Being stuck in our houses more can also cause complications in our sleeping patterns, she adds. “Being at home more can disrupt the light-based cues for wakefulness. Sunlight and light exposure help keep our circadian rhythm on schedule.”
And with many of us experiencing new work-from-home situations, she says, some people might have different hours and sleep in. But that’s not necessarily a positive thing overall because it can make it more difficult falling asleep the next night and can lead to a vicious cycle that includes insomnia.
In addition to the anxiety brought on by the pandemic, social distancing and quarantining can lead to more isolation and depression, Dr. Drerup adds, which can also cause significant sleep issues.
All of this stress and lack of sleep can have big, negative impacts on your overall health. One concern that’s specific to the pandemic, Dr. Drerup says, is the effect on our immune system. “When someone is chronically sleep-deprived,” she says, “they tend to have lowered immunity and that makes our susceptibility to viruses higher.”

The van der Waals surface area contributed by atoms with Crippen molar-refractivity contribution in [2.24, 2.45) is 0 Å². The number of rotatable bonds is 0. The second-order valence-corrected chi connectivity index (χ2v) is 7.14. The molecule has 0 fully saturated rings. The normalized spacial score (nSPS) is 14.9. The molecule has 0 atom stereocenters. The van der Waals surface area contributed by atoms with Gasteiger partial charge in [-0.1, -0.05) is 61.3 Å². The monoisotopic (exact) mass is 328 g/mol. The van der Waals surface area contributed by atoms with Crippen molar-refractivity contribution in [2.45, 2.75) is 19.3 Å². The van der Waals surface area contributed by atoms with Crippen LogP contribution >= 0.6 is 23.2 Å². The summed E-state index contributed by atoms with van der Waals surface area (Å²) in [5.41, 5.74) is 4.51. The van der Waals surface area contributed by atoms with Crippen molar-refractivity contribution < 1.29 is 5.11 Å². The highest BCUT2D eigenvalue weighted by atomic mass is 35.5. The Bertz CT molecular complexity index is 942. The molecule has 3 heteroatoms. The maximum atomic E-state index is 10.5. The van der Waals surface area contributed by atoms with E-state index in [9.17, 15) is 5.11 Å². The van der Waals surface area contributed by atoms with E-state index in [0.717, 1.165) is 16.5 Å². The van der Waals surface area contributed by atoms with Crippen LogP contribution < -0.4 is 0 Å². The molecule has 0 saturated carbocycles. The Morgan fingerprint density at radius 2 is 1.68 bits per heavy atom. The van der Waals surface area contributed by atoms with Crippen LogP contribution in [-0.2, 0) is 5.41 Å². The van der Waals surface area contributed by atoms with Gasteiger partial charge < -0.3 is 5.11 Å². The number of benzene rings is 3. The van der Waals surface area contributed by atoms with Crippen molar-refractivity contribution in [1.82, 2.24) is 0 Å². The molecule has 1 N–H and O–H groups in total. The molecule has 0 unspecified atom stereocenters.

A lack of sleep also has a negative impact on our emotional regulation and mood. “If we’re already feeling stressed about the virus,” Dr. Drerup points out, “then lack of sleep will drive that up.”
“When we’re getting a healthy amount of sleep, we tend to have better cognitive functions,” she adds, “so things like memory and decision making can be impacted by poor sleep.”
The rest of the body can suffer from a chronic loss of sleep, as well, leading to issues with worsening cardiovascular and metabolic issues, including an increased risk of weight gain, diabetes and high blood pressure.